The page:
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Trump Administration plans to raid war chest to pay for big navy shipbuilding bid

US Rep. Ilhan Omar (D-MN) (L) talks with Speaker of the House Nancy Pelosi (D-CA) during a rally with fellow Democrats before voting on H.R. 1, or the People Act, on the East Steps of the US Capitol on March 08, 2019 in Washington, DC. (AFP photo)
The guided-missile frigate USS Rodney M. Davis, left; the Japan Maritime Self-Defense Force destroyer JS Setogiri; the guided-missile destroyer USS O'Kane; and the aircraft carrier USS Kitty Hawk steam in formation during a Rim of the Pacific 2008 exercise group photo off the coast of the Hawaiian Islands. (File photo)

The Trump administration has, in its final weeks in office, unveiled a plan to meet the 355-ship Navy it promised early on -- but the costs associated with it could intensify a battle for Defense Department dollars as the Navy prepares to pour tens of billions of dollars into shipbuilding.

The 30-year shipbuilding plan, according to the White House, "represents a historic investment that would protect U.S. national security for decades to come."

"The Administration's 30-Year Shipbuilding Plan proposes $167 billion ... for 82 battle force ships, 21 unmanned vessels, and nuclear ship overhauls to expand the Navy's fleet," the White House said in a statement.

The plan was informed by a nine-month study led by Navy and Marine Corps leaders to ensure the military has the force makeup needed to deter Chinese and Russian aggression worldwide. That study, released by the Navy on Thursday, says shipbuilding budgets will jump from $22 billion in 2022 to almost $34 billion a year by 2025.

Plans call for 10 destroyers, 15 frigates and more than a dozen new submarines.

Big changes to the fleet will include the introduction of unmanned surface vessels, the possibility of a future aircraft carrier beyond the Ford class, and 10 new light amphibious warships that can transport Marines straight up to a beach.

Sailors and Marines are expected to operate in more dispersed environments, spread out across vast areas, leading to the need for more ships. The Navy will need more submarines, small-surface combatants and amphibious ships to operate in what officials say will be an ever more challenging environment, officials told reporters Thursday.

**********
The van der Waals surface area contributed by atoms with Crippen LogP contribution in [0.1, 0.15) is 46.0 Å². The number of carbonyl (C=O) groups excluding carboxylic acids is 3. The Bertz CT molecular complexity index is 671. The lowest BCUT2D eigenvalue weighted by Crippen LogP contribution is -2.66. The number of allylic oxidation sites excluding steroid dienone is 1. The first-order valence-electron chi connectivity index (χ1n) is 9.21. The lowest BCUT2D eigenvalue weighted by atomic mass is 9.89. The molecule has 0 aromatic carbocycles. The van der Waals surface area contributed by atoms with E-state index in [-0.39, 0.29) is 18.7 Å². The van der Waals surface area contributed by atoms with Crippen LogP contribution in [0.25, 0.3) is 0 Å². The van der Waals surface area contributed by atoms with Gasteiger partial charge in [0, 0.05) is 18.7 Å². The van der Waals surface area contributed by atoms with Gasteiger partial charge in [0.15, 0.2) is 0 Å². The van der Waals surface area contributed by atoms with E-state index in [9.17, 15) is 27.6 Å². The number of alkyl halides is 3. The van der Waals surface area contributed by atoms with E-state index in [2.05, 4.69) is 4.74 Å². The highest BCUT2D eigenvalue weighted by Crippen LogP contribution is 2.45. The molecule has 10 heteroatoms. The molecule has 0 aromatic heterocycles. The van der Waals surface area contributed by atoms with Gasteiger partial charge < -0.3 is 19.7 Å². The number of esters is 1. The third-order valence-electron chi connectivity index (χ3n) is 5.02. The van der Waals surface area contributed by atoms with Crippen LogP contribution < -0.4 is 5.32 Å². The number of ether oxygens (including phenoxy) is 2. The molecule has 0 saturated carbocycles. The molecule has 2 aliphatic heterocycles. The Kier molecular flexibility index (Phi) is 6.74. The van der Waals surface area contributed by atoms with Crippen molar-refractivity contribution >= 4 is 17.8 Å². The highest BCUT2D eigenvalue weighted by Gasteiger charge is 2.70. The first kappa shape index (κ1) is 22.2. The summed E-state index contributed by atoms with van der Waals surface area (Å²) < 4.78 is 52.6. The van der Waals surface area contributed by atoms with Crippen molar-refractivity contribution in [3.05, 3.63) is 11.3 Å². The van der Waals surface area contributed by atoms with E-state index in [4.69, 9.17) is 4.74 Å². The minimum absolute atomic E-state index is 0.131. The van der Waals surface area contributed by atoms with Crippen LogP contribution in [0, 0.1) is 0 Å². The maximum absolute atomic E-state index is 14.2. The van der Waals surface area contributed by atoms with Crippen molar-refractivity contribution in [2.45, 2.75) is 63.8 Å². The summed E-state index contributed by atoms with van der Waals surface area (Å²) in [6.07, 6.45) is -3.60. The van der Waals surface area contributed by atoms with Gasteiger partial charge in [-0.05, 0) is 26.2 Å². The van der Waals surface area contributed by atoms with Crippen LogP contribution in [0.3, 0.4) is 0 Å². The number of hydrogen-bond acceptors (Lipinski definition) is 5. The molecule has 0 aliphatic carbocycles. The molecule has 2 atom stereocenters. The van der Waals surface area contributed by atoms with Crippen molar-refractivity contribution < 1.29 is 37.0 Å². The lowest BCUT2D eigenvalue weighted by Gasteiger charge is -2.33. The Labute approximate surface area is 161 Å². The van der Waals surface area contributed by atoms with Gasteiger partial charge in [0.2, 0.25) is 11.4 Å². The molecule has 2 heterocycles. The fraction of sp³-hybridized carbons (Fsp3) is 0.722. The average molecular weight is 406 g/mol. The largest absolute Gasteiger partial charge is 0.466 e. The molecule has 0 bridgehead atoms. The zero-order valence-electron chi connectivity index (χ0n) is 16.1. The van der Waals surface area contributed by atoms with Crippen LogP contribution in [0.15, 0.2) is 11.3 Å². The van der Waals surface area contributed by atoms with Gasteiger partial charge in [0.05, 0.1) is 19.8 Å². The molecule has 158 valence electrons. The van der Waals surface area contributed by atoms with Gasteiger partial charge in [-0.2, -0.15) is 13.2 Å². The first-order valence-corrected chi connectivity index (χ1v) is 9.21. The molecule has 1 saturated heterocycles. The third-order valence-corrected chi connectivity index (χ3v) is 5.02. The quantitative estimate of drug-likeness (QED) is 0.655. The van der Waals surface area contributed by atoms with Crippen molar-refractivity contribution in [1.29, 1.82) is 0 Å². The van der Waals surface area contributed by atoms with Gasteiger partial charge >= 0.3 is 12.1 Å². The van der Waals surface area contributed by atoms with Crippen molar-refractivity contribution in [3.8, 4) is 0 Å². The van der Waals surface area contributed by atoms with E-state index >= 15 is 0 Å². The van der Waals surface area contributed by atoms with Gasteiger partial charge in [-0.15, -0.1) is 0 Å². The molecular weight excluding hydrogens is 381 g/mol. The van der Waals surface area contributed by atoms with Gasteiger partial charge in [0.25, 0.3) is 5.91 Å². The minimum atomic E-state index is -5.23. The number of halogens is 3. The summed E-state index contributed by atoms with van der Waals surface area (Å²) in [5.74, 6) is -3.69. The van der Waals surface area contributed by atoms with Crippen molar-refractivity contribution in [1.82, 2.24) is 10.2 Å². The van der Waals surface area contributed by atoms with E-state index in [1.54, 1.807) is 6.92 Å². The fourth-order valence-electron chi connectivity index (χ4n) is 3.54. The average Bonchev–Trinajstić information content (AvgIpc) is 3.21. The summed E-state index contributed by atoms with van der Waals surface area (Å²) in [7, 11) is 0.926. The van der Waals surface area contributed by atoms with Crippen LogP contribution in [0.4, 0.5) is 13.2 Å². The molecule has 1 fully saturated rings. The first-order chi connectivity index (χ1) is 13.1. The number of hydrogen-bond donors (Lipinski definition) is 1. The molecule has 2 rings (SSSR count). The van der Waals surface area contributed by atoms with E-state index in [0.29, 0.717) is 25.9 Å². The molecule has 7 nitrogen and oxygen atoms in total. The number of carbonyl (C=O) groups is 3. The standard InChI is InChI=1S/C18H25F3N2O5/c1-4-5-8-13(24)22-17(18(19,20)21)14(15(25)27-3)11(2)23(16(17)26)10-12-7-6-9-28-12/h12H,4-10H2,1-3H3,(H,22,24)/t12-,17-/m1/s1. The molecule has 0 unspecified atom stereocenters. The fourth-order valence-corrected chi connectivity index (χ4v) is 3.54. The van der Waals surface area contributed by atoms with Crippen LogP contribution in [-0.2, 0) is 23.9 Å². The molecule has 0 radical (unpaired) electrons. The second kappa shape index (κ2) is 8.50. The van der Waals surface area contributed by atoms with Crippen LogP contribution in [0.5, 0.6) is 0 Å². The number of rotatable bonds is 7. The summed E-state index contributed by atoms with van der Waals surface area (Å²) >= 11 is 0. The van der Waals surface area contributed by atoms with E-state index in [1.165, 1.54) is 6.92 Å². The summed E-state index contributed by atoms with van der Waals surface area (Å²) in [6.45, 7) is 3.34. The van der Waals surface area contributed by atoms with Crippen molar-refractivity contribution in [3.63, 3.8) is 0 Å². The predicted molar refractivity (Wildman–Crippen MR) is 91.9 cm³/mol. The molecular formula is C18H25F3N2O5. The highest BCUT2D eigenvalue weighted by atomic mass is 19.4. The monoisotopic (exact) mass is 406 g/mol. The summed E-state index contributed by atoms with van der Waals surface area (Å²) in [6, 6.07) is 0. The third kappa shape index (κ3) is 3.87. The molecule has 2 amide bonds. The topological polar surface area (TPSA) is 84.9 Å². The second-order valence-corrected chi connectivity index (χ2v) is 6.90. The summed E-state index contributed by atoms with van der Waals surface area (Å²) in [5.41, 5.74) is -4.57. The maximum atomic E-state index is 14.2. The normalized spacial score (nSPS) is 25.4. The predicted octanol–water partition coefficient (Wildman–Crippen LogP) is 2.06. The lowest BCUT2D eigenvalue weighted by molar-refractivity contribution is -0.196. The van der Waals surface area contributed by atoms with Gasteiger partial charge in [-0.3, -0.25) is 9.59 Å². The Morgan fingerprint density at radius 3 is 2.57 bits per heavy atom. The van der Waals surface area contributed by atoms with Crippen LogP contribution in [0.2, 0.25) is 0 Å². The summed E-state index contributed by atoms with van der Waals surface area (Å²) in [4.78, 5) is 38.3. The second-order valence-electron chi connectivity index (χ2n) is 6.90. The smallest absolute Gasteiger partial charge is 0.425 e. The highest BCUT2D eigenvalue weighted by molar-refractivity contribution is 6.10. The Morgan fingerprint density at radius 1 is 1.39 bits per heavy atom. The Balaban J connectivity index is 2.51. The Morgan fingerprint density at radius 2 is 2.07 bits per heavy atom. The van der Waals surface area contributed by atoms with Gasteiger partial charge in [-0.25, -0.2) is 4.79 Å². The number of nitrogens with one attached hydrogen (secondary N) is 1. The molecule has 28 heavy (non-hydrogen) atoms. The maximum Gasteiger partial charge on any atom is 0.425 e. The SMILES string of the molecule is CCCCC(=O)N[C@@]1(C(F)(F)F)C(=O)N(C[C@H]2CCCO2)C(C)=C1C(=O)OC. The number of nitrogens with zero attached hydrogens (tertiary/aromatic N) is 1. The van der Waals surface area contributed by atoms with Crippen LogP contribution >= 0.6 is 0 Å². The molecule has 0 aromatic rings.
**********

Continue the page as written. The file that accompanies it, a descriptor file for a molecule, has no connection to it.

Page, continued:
The size of the fleet will hit the long-promised 355-ship level by 2033, the study adds. That's up from a low of 271 ships in 2015, and about 300 today. By 2045, the Navy will have more than 500 battle force and unmanned ships, the study states, matching a plan introduced by former Defense Secretary Mark Esper just before he was fired last month.

But officials say it's about more than size. The Navy will be left with "a better mix of ships to prevail in great power competition and conflict compared to the current inventory," the study states.

"It is about equipping our future force for the enduring defense of our nation," Deputy Defense Secretary David Norquist added in a Thursday evening statement.

Senior Navy and Marine Corps officials who briefed reporters on the study Thursday declined to offer many details about how the department expects to pay for the big shipbuilding plans. The study assumes the Navy Department's budget will increase by 2% each year, on top of a 2.1% adjustment for inflation.

The officials, who spoke on the condition of anonymity before the study was publicly released, also pointed to White House plans to cut by 2022 the Pentagon's wartime Overseas Contingency Operations budget, known as OCO, and redirect those funds.

"The [plan] supports bringing America's troops home from endless wars and directing those resources to key national security priorities," the White House statement reads. Whether the plan survives the turnover to the Biden administration in January remains to be seen.

Shipbuilding plans are typically released in February alongside the Navy Department's budget request. But Navy and Marine leaders were tasked with conducting additional analysis this year to ensure the sea services are on track to remain competitive decades from now.

Top Navy and Marine Corps leaders have stressed that China's actions in the Asia-Pacific region have been a game-changer, leading to an intense need to shift efforts to counter threats posed by the country.

The sea services worked together on the plan to design a future fleet, and the results, according to a top Marine official, will be a force better equipped to face off against China.

"[The study] is based upon a threat that's moving and maneuvering every day," the official added. "It's a wicked-hard problem to build a long-term plan for objects that take a while to build with a threat that's morphing every day."

Aside from funding, Navy officials acknowledged they will face challenges in the ability of shipyards to take on the extra work associated with building so many new ships.

"Our industrial base is part of our national security," a senior Navy official said. "We need to partner and work with that ... base to create the capacity we need to deliver on this plan. It's going to take a lot of work; it's going to take partnership with the Department of Labor to build the workforce.

"But I am confident," the official added, "with ... the resources we've laid in as a country, we can certainly achieve this plan."


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